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The Evolution of LPGC-MS

In order to comprehend the development of LPGC-MS we must first understand the more traditional GC-MS.


Gas Chromatography (GC) is the technique of choice in separating smaller volatile and semi-volatile organic molecules such as hydrocarbons, alcohols and aromatics, as well as pesticides, steroids, fatty acids and hormones making this analytical technique common in many areas such as food safety and environmental testing.


When combined with mass spectrometry (MS), GC-MS can be used to isolate complex mixtures, quantify analytes, identify unknown peaks and determine trace levels of contamination.


Low-pressure GC-MS is a faster alternative to the more traditional GC-MS. LPGC-MS is a technique that uses the MS vacuum system, along with a specially designed column setup, to lower pressure inside the entire column, notably speeding up analysis. When using LPGC-MS, some efficiency is traded for speed, but because a mass spectrometer is used, most coeluting components can be filtered by the MS.


While the concept of LPGC has been around the 1960’s a practical solution for its use evaded analytical chemists until 2000, when de Jaap de Zeeuw constructed a simple guard column restrictor concept to maintain positive inlet pressure for a wide-bore analytical column under vacuum.


Originally MS commonly used long 0.25 mm columns in order to have adequate restriction when positive pressure is required in the injection port and the MS is running under vacuum.

Zeeuw’s idea was to see if it was possible to use a wide-bore column with MS rather than the customary narrow-bore.


Using the Van Deemeter equation, he realised that theoretically at a lower pressure a higher optimal linear velocity could be acquired. When investigating the literature for vaccum GC he saw that the trials being setup often presented challenges as the vacuum had to be created in the injection system.


Zeeuw proposed that pliers be used to restrict the flow on the inlet side of a metal 0.53 mm I.D. capillary, which led to a similar separation but had a run time which was approximately nine times faster.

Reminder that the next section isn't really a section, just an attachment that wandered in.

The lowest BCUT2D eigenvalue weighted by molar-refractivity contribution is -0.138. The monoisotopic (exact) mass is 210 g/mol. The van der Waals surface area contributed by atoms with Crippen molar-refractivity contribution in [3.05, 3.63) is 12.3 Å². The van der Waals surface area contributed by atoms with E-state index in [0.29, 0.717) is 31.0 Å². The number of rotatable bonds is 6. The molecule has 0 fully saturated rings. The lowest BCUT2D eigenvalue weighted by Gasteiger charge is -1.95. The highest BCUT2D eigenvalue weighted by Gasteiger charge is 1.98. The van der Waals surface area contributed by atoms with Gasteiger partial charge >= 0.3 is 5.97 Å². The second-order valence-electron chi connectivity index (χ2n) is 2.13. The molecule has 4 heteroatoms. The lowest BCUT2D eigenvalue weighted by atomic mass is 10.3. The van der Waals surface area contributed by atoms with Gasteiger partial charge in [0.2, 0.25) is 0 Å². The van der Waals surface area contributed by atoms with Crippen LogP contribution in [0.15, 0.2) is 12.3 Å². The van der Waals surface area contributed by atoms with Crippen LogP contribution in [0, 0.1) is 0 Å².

What other areas of development led to this technique being what it is today?


In the first few years on the market Zeeuw began recognising some limitations in terms of the restriction lifetime/maintenance and the coupling so he developed a solution based on the coupling with PressFit and positioning it within the injector body, which meant that the coupling and restriction were constantly at a high temperature and an immobile atmosphere.


There have been many technological advancements within the past two decades which have constantly improved the performance and features of the LPGC-MS, notably the introduction of commercial triple quadrupole MS/MS instruments. It is with these introductions greater targeted analyte detectability and faster data acquisition speeds were produced.


High resolution MS tools which are compatible with the LPGC have also been established. Improvements on the QuEChERS (a solid phase extraction method for detection of pesticide residues in food) and analyte protectants streamlined sample preparation and improved peak shapes in GC. The production of a light and reliable capillary column union also assisted in making LPGC more practical for shipping and installation.


So, who within the industry should be considering LPGC-MS?


Anyone using GC in terms of analysis should be considering the LPGC-MS as the megabore columns are advantageous in routine monitoring using GC because of their substantial sample load ability and sturdiness. As a product LPGC can be used in extensive applications but as a technique it possesses the framework for investigation and innovation more so than standard GC-MS.


LPGC is not unique and is one of around ten possible routes towards a faster GC. However, its benefits lie in its rather simple technique. In common terms, it is the preferential method for straightforward separations which do not require a high peak capacity and use MS detection while sample preparation is not too much of an issue. Within these situations LPGC can increase your sample performance significantly.


Unfortunately, many laboratories will continue to use the same column and configuration for their applications which were installed with the instrument, without knowing the purpose of each step or better alternatives.


Since 1960 LPGC has been known for its advantages and for the past 20 years it has been shown that LPGC can be installed into GC–MS instruments without modifications. With exception to the analysis of volatiles that are already separated quickly, LPGC–MS are a faster and recommended alternative to a standard GC–MS.


Perhaps it is time to reconsider workflows, techniques, and technologies to improve analytical quality and efficiency.


Apex





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